While the confinement dome can withstand extreme weather events, it hasn’t been built for war. Fortunately, the most dangerous radioactive material is located several metres underground. ‘I would imagine that would be very difficult to get out, even if there was a direct missile hit,’ says Corkhill.

There is also a danger that nuclear waste from all over the country that is stored in the exclusion zone could come under fire. Ukraine is dependent on atomic energy, with half of its electricity coming from its 15 nuclear reactors at four plants. The country is Europe’s second-biggest generator of nuclear power after France, so creates a significant amount of nuclear waste.

Two nuclear waste sites in Kyiv and Kharkiv already had close calls with missiles earlier this week. As both hold only low-level waste like medical isotopes and scientific waste, a breach would only release negligible amount of radioactivity, says Corkhill.

Fears for high-level facilities

By contrast, high-level waste facilities might be more vulnerable. ‘We’re talking spent nuclear fuel that comes out of the reactors and is cooled in ponds, and then sent to a dry storage,’ Corkhill explains. If such a facility was hit, ‘it’s not going to be like Chernobyl again’, she says. ‘But that’s not to say that if a missile blew up on top of a spent fuel container that it wouldn’t be terrible. It would have the potential to disperse radioactive material in the environment.’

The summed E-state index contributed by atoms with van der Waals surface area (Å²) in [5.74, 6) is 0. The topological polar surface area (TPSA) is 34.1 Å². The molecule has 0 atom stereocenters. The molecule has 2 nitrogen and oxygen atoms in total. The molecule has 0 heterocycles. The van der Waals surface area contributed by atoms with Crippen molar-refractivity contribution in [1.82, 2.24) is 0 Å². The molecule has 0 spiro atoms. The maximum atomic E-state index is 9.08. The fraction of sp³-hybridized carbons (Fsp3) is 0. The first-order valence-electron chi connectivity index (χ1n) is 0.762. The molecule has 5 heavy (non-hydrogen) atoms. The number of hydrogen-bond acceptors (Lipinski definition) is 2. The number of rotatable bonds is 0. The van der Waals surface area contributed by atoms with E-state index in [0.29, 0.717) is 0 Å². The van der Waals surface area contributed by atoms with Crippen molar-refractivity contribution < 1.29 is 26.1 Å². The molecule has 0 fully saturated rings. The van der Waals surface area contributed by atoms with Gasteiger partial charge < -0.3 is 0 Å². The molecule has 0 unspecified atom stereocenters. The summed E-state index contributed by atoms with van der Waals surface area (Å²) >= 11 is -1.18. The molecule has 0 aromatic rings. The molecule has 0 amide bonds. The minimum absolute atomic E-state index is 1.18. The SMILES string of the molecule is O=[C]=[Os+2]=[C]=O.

Certain radioactive isotopes like caesium-137 and iodine-131 would be the most problematic as they easily become airborne. However, there would only be small quantities of these elements, so any dispersion would likely remain local.

‘I think [the ponds are] probably the most vulnerable point of the reactors,’ says Rofer. They may contain freshly spent fuel that is still thermally and radioactively hot. They also need operators to ensure the water is circulated and they’re not running dry. ‘If the water evaporated, the fuel could overheat. I don’t think at this point, that is a big problem, but it’s certainly something to be avoided.’

The greatest risk might come from the war disrupting nuclear power plants. Although nuclear reactors are built to withstand an aircraft crashing into them, they need constant attention by operators. ‘What happens between the Ukrainian nuclear power operators deciding it’s not safe for them to come to work anymore, and any Russian nuclear operators taking over?’ asks Corkhill. ‘There would have to be a period of time where either the reactors were shut down, or there was a handover. If neither of those things happen, then we could be in trouble.’

While all of Ukraine’s plants are still operating, Russian forces are closing in on the largest one near Zaporizhzhya. According to Ukrainian state-owned nuclear power firm Energoatom, there are plans to shut down the reactors and unload their fuel in case of bombing in the area. All plants also have backup generators if they lost their external power supply. Nevertheless, IAEA director general Rafael Mariano Grossi said that he remains gravely concerned, appealing to the Russian government to avoid any action that could jeopardise plant safety. ‘In the fog of war, a lot can go wrong,’ says Brown.